A measure in the House of Representatives in which a majority of the members vote to force a bill out of committee and onto the House floor for debate
A motion in the Senate requiring 60 votes which ends a filibuster
Voting to support a congressional colleague's legislation in return for a promise of future support
Pork barrel legislation
Legislation which allows for representatives to bring money back to their home district in the for fo public works programs, military bases, or other programs
Amendment ratified in 1804 which establishes the procedure for electing the President and Vice President
Amendment ratified in 1951 which prevents a President from serving more than 2 terms or a total of 10 years if they succeed another president mid-term
Amendment adopted in 1967 which established procedure for filling vacancies in the offices of President and Vice President as well as providing procedures to deal with the disability of the President
1794 rebellion by western Pennsylvania farmers against federal taxes on liquor which was putdown by federal troops led by George Washington and Alexander Hamilton
Powers which belong to the President because they can be inferred in the Constitution
Head of state
The role of the President as the chief representative of the country
Power of the President as head of the executive branch
Commander in chief
Power of the President as the commander of the US's armed forces
Power of the President as chief negotiator
Power of the President to act as the leader of his or her party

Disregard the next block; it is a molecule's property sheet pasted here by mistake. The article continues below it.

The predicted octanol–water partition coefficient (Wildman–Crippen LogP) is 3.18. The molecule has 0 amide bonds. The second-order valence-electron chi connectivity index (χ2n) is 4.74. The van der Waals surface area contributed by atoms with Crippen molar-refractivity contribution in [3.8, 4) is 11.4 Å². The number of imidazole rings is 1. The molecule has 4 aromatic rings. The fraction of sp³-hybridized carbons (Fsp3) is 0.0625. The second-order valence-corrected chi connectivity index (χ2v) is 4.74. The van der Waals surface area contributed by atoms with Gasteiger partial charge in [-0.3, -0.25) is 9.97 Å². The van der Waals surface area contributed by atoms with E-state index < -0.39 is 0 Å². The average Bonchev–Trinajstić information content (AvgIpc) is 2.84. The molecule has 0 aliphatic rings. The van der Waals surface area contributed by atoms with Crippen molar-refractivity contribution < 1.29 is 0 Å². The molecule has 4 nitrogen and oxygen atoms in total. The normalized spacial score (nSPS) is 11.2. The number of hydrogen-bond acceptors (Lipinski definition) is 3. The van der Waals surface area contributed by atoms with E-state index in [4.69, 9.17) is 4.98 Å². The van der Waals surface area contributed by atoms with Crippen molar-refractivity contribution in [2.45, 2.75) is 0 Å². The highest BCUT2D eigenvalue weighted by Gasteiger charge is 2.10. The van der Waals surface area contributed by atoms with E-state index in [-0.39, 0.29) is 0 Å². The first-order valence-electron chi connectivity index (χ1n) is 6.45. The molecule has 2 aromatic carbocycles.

A rule or regulation issues by the President which has the same effect as a law passed by Congress.
The implied presidential power that allows the President to refuse the disclosure of information regarding confidential conversations or national security issues to Congress or the judiciary
A formal international agreement entered in to by the President that does not require the advice and consent of Congress
The formal and appointed body of presidential advisors who head the fifteen executive departments.
Executive Office of the President
The mini-bureaucracy created in 1939 to help the President oversee the executive branch
Office of Budget and Management
The executive office that prepares the President's annual budget, reviews the budget and programs of the executive departments, supplies economic forecasts, and conducts detailed analyses of proposed bills and agency rules.
Office created by Article II of the Constitution to preside over the Senate and to fill any vacancy in the office of President due to death, resignation, removal, or disability
War Powers Resolution
Law passed by Congress in 1973 which creates a check on the President's power to commit troops to an armed conflict without the approval of Congress
The formal, constitutional authority of the President to reject bills passed by both houses of Congress, preventing them from become law without further congressional action
Action in which the President refuses to sign a bill presented to him within 10 days of the end of a Congressional session, after which the bill is considered vetoed without the President's signature
Sets with similar terms
US Politics Final
ap gov 12/13/20
AP Gov-Congress and President
Combo with "Presidency Vocab" and 1 other
Other sets by this creator
2/14 ap euro dates
AP euro Napoleon timeline
ap euro timeline (1492-1789)
AP euro protestant reformation dates
Other Quizlet sets
The Neuromuscular junction
The Dreaded Fire Behavior